### Riemann or Lebesgue integration

Excerpt from Martin Davis and Matt Insall, “Mathematics and Design: Yes, But Will it Fly?”, Nexus Network Journal, vol. 4, no. 4 (Autumn 2002).

At 06:39 AM 8/26/2002, Matt Insall wrote:

Personally, I think it is likely to make a difference whether Riemann or Lebesgue integration is used, but that the difference will only be noticeable provided that the designers rigorously adhere to the requirements that that particular integration theory be used for all the integrals. As soon as they revert to numerical approximations, instead of using calculus or analysis, they have muddied the waters so that no direct comparison between one integration theory and another can be made.

Functions that are Riemann integrable are automatically Lebesgue integrable and the values of the integrals will be the same. There are two ways in which a function can be Lebesgue integrable but not Riemann integrable. Any bounded measurable function is L-integrable, but not all of them are R-integrable. Some unbounded measurable functions are also L-integrable, but not Riemann integrable, since all R-integrable functions are bounded. An example: the function 1/sqrt(x) has the L-integral 2/3 on the interval [0,1]. Being unbounded in that interval, it has no R-integral there.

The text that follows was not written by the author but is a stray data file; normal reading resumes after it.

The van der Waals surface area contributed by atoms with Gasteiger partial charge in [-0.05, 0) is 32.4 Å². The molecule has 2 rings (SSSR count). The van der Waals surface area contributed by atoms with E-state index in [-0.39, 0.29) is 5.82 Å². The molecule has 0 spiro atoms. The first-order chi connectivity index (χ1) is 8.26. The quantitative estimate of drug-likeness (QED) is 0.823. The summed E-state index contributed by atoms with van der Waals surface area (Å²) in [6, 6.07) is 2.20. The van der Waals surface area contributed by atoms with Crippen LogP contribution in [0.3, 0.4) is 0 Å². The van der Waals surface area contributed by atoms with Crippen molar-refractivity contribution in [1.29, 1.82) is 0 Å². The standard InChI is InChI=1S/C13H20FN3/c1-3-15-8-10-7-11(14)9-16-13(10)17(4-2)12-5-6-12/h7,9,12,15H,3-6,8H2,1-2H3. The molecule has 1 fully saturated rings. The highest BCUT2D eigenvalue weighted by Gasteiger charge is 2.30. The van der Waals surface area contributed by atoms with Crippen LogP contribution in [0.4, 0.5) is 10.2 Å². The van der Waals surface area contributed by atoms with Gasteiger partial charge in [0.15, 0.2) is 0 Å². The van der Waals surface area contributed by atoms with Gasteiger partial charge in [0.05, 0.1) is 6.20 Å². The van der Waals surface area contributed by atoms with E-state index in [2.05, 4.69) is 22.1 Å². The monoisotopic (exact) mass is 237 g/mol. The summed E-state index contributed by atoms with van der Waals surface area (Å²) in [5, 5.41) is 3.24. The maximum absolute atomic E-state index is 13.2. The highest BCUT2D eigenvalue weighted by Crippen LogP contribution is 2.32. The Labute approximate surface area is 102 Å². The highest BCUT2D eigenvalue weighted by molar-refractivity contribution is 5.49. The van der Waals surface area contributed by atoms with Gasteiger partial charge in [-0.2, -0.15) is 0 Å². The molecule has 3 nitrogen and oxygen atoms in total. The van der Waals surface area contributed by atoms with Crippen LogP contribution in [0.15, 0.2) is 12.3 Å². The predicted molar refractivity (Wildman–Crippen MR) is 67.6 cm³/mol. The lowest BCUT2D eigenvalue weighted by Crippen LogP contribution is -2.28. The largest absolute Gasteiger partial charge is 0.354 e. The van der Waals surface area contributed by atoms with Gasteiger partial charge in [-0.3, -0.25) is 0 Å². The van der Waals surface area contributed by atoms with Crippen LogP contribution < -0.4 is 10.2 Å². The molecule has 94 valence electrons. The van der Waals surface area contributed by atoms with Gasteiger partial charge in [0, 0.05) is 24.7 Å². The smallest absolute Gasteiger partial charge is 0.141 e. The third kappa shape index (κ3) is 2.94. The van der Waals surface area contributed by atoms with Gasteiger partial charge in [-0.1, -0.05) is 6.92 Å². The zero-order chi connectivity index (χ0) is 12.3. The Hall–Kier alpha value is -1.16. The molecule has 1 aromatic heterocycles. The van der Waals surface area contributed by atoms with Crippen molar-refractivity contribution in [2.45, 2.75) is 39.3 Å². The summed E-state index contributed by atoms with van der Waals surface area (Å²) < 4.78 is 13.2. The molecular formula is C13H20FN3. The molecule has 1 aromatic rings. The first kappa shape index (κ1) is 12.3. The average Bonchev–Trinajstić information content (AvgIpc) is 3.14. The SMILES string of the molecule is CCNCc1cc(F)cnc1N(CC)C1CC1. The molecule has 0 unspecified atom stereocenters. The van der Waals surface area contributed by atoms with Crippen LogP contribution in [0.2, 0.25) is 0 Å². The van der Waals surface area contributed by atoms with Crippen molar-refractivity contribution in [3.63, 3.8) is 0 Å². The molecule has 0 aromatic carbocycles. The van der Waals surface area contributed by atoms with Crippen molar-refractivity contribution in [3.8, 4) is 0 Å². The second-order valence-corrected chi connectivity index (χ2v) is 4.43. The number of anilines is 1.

Of course, this function does have an “improper integral” (sometimes called a Riemann-Cauchy integral) in that interval with the very same value. Only functions having absolutely convergent improper integrals have Lebesgue integrals. The classical example is sinx/x on the interval [0,\infnty] which has the value \pi/2 but no Lebesgue integral. This fact is sometimes confusingly stated as a case where something is R-integrable but not L-integrable. But one can perfectly well define “improper”
L-integrals, so that this comparison is inappropriate. It’s just that the definition of L-integration automatically includes cases that in the Riemann case require this extra limiting step for which the inappropriate term “improper” is used.

Hamming of course hadn’t meant to be taken so literally. His aphorism was intended to say that the fine points of mathematical analysis are not relevant to engineering considerations. And, he was perfectly right.

In the long-ago days when I had occasion to be on committees administering an oral qualifying exam for the doctorate, I would often ask the hapless student why analysts prefer the L-integral. This was a trap question: students who fell for the trap would tell me that the function on [0,1] that is 1 on the irrationals and 0 on the rationals is L-integrable, but not R-integrable. The right answer is that the L-integral has useful convergence properties not enjoyed by the R-integral.

Now whatever did Mat Insall have in mind? sin x/x on [0,infty]? Surely not in any engineering analysis.